12 Top tips to lay tiles perfectly every time
This guide contains all the tips you need to start tiling. Including how to prepare surfaces, match the batch, and get your pattern design straight. We've also thrown in a few tiling patterns for inspiration.
The keys to a strong tiling bond
Before preparing to tile these three tips ensure a great bond:
1. Test the paintwork
Stick test strips of adhesive tape onto a painted wall before tiling it. Leave the tape overnight; if the paint pulls away with the tape, you’ll need to strip the wall before tiling. If the paint bond is strong, with no paint coming away with the tape, sand the wall surface with a coarse abrasive paper to provide a good key for the tile adhesive.
2. Plywood is perfect
Use 12mm exterior grade plywood for the walls of a tiled shower cubicle. Mount it on a firm timber framework and seal it with a wood primer. Unlike plasterboard, chipboard and MDF, the plywood won’t distort if it gets wet, and because it is very stable, tiles stuck to it are unlikely to crack.
3. Primed plaster
Tiles can be stuck straight onto bare plaster or plasterboard, but seal the surface with a plaster primer first. This makes it less absorbent so that the adhesive does not dry too quickly.
Preparing to lay tiles
(Click image to enlarge)
Large tiles are quicker to lay than small ones. However, they make a small space look even smaller, especially if a lot of cut tiles are required to cope with corners and features.
Tiling over tiles
As long as old tiles are firmly fixed, new ones can be stuck on top of them. This is easier than removing the old tiles, which normally results in damage to the plaster that has to be made good. Wash the old tiles with sugar soap, then use double-sided adhesive pads to fix a starting batten to them.
Arrange the new tiles so that the joints are not directly above those of the old ones. Then if the old grouting cracks, the new grouting won’t.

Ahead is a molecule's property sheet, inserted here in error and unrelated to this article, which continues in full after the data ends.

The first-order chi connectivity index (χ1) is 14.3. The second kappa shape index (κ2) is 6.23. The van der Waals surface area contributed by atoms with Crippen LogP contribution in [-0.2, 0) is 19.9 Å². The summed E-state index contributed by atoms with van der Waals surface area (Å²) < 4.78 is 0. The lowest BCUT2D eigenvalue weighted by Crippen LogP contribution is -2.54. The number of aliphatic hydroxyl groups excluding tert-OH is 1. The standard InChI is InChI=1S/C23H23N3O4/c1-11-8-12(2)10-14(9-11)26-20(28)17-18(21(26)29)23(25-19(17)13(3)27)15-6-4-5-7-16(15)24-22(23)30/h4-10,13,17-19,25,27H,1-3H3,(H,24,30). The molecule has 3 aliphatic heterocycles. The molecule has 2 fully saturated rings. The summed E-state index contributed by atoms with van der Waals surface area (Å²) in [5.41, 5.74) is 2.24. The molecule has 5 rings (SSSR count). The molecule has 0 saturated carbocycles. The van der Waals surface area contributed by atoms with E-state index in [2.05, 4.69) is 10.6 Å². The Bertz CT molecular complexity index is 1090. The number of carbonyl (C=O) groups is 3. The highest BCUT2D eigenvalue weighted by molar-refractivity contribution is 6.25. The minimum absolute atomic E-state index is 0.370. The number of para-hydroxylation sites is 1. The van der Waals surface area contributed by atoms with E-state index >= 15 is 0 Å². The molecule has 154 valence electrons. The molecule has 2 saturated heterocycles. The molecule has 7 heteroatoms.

Make yourself a gauge
Use a straight batten to make a tiling gauge for positioning the first row of tiles. Draw evenly spaced marks on the batten—each one representing the combined width of a tile and one joint.
Using a tiling gauge to lay out tiles from the midpoint of a wall ensures equal-size cut tiles in the room corners.
If the wall has a major feature such as a window, tile out from its midpoint, using the gauge to equalise the size of the cut tiles on each side of the window.
Read more: How to tile around corners
To envisage what a tiling pattern will look like once it is on the wall, set out the tiles on the floor or a table first. This will give you the opportunity to work out exactly how many of each tile are needed, as well as to make changes to the design.
Take a look at some inspiring patterns below
Match the batch
Try to buy boxes of tiles with the same batch number to reduce the possibility of colour variation. Then shuffle the tiles to disperse and hide any slight differences in colour. If there is a marked variation, try grading the tiles by shade, so that the differences in colour are ‘lost’ across the wall.
The edge of a tiled area can be finished off with a coloured plastic edging trim, tiles with glazed edges (sometimes the box contains a quantity of these), slim border tiles or a hardwood moulding.
Tiling patterns to try out yourself
Saint Simon pattern